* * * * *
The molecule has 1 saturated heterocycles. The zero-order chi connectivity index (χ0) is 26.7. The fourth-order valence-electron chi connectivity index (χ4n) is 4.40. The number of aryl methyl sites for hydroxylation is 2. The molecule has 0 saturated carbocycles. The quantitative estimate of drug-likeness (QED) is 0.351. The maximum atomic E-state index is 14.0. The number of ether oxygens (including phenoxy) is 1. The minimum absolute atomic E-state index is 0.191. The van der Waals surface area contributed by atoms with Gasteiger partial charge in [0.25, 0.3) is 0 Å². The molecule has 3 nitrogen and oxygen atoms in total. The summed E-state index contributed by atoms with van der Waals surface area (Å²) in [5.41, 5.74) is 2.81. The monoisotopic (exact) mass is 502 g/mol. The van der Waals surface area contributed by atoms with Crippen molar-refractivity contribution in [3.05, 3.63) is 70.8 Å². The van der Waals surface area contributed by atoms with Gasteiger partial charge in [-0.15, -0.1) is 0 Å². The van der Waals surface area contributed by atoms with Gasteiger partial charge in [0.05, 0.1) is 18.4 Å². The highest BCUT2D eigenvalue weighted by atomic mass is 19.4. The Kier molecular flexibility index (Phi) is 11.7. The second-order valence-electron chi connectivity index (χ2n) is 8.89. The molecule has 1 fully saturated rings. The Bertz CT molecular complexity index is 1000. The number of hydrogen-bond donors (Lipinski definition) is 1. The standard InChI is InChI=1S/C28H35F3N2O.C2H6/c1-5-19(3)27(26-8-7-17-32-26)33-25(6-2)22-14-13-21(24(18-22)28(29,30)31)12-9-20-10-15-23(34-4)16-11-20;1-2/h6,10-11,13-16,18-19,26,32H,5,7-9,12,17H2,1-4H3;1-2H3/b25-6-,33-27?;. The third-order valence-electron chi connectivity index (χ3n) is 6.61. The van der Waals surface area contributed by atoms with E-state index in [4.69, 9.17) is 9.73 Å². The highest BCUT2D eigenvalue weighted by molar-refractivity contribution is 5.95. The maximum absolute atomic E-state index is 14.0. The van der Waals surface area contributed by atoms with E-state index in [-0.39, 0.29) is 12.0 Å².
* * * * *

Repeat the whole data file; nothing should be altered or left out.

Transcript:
The molecule has 1 saturated heterocycles. The zero-order chi connectivity index (χ0) is 26.7. The fourth-order valence-electron chi connectivity index (χ4n) is 4.40. The number of aryl methyl sites for hydroxylation is 2. The molecule has 0 saturated carbocycles. The quantitative estimate of drug-likeness (QED) is 0.351. The maximum atomic E-state index is 14.0. The number of ether oxygens (including phenoxy) is 1. The minimum absolute atomic E-state index is 0.191. The van der Waals surface area contributed by atoms with Gasteiger partial charge in [0.25, 0.3) is 0 Å². The molecule has 3 nitrogen and oxygen atoms in total. The summed E-state index contributed by atoms with van der Waals surface area (Å²) in [5.41, 5.74) is 2.81. The monoisotopic (exact) mass is 502 g/mol. The van der Waals surface area contributed by atoms with Crippen molar-refractivity contribution in [3.05, 3.63) is 70.8 Å². The van der Waals surface area contributed by atoms with Gasteiger partial charge in [-0.15, -0.1) is 0 Å². The van der Waals surface area contributed by atoms with Gasteiger partial charge in [0.05, 0.1) is 18.4 Å². The highest BCUT2D eigenvalue weighted by atomic mass is 19.4. The Kier molecular flexibility index (Phi) is 11.7. The second-order valence-electron chi connectivity index (χ2n) is 8.89. The molecule has 1 fully saturated rings. The Bertz CT molecular complexity index is 1000. The number of hydrogen-bond donors (Lipinski definition) is 1. The standard InChI is InChI=1S/C28H35F3N2O.C2H6/c1-5-19(3)27(26-8-7-17-32-26)33-25(6-2)22-14-13-21(24(18-22)28(29,30)31)12-9-20-10-15-23(34-4)16-11-20;1-2/h6,10-11,13-16,18-19,26,32H,5,7-9,12,17H2,1-4H3;1-2H3/b25-6-,33-27?;. The third-order valence-electron chi connectivity index (χ3n) is 6.61. The van der Waals surface area contributed by atoms with E-state index in [4.69, 9.17) is 9.73 Å². The highest BCUT2D eigenvalue weighted by molar-refractivity contribution is 5.95. The maximum absolute atomic E-state index is 14.0. The van der Waals surface area contributed by atoms with E-state index in [-0.39, 0.29) is 12.0 Å².